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An timeline following the reinstatement of Japanese classes into the CPS curriculum.

Mikayla Miller

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A process three years in the making, Japanese has made its comeback to CPS high schools. In 2014, CPS executives made the decision to start phasing out German, Japanese, and Latin from Junior High School’s. After German and Japanese were phased out in the Junior high level, they still remained in the Senior High School level, and shortly after, the high school’s were approved for funding to buy new textbooks for the classes.

“I was very upset because they phased a language out before when I was in middle school. I was taking German and they just dropped it. I love Japanese and I don’t want it to be dropped too” Sophomore Megan Clifford said. “My mom was upset as well but we couldn’t do much about it besides go to the board meetings and show our support.”

On April 13th, 2017, Japanese teachers were informed that their programs would start to be phased out beginning with level one for the ‘17~’18 school year because of lower enrollment and a desire to be efficient.

“I was told for the first time on April 13th of this past year that my program would start to be phased out at the beginning of the upcoming school year,” Japanese teacher Shawn Beatty stated. “So that was frustrating cause we were told out of the blue by my principal from RockBridge.”

Many students and parents showed up to the board meeting and talked to support the program.

“Parent and community support was great, because the bomb was dropped on us and my students had no warning. “ Beatty stated.

In 2016 teachers voted on the Levy question. “Shall The School District of Columbia, Boone County, Missouri, be authorized to increase the operating tax levy by sixty-five cents ($0.65) per one hundred dollars of assessed valuation for general school operating purposes, including maintaining current programs, providing support for increasing student enrollment and assisting in recruiting high-quality faculty?”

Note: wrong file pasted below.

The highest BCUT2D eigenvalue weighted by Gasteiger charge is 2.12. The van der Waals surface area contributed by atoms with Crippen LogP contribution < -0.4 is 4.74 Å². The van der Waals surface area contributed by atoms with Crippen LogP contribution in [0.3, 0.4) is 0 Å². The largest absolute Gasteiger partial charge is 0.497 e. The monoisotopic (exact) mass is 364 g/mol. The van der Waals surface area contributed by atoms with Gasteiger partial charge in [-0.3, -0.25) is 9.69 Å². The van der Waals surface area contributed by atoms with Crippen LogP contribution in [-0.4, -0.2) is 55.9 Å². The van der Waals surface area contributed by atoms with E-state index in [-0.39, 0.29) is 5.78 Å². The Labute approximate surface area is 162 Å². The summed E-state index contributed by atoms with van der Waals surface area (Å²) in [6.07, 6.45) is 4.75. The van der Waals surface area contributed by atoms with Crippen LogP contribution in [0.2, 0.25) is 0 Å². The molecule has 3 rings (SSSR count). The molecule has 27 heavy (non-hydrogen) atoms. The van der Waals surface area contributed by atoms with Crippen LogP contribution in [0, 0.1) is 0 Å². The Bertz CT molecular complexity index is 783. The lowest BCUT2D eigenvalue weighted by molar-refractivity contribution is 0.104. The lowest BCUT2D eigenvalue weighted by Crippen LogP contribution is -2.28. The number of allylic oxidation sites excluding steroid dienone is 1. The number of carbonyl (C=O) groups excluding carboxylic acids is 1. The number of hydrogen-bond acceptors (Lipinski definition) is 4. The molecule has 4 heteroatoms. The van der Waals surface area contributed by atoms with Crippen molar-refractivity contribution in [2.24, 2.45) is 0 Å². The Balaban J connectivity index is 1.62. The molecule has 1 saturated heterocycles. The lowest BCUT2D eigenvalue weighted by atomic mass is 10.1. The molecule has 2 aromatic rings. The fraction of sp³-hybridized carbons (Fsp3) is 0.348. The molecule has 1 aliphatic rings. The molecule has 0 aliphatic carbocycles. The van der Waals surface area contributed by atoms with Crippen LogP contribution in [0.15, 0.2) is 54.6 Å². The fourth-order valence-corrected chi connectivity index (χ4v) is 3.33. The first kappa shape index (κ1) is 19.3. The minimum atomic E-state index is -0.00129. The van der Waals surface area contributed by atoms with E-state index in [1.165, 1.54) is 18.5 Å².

For Beatty, whose program would be one of those maintained through this tax, voting yes was the obvious choice.

“Students really do have more diversity when they take Japanese, unlike every other kid in America who finished Spanish with a C. Maintaining the course gives them a chance to meet new people and have fun in their classes, so any funding that we could get, we took.” Beatty commented. “Students who take Japanese are committed to the language, it’s not just another class for them.” Clifford replied.

In January 2017, Japanese 1 was accepted as an online course for the upcoming fall semester. Shawn Beatty, the Japanese ⅔ teacher at Hickman, spent two evenings at BHS and RBHS promoting Japanese to potential students. After much debate and persuading, in February/March 2017, Japanese 1 was offered as an online class.

“The enrollment rates are really hit and miss. We lost a teacher at Hickman.” Beatty said.

The fear of low enrollment rates and lack of interest in students was widely anticipated with only 15-20 students signed up.

“I’m optimistic about this class and the future,” Beatty said. “Students love to have teachers that love what they do, and I love teaching Japanese. I’m confident that enrollment rates will boost and that I’ll be able to continue to do what I love.”

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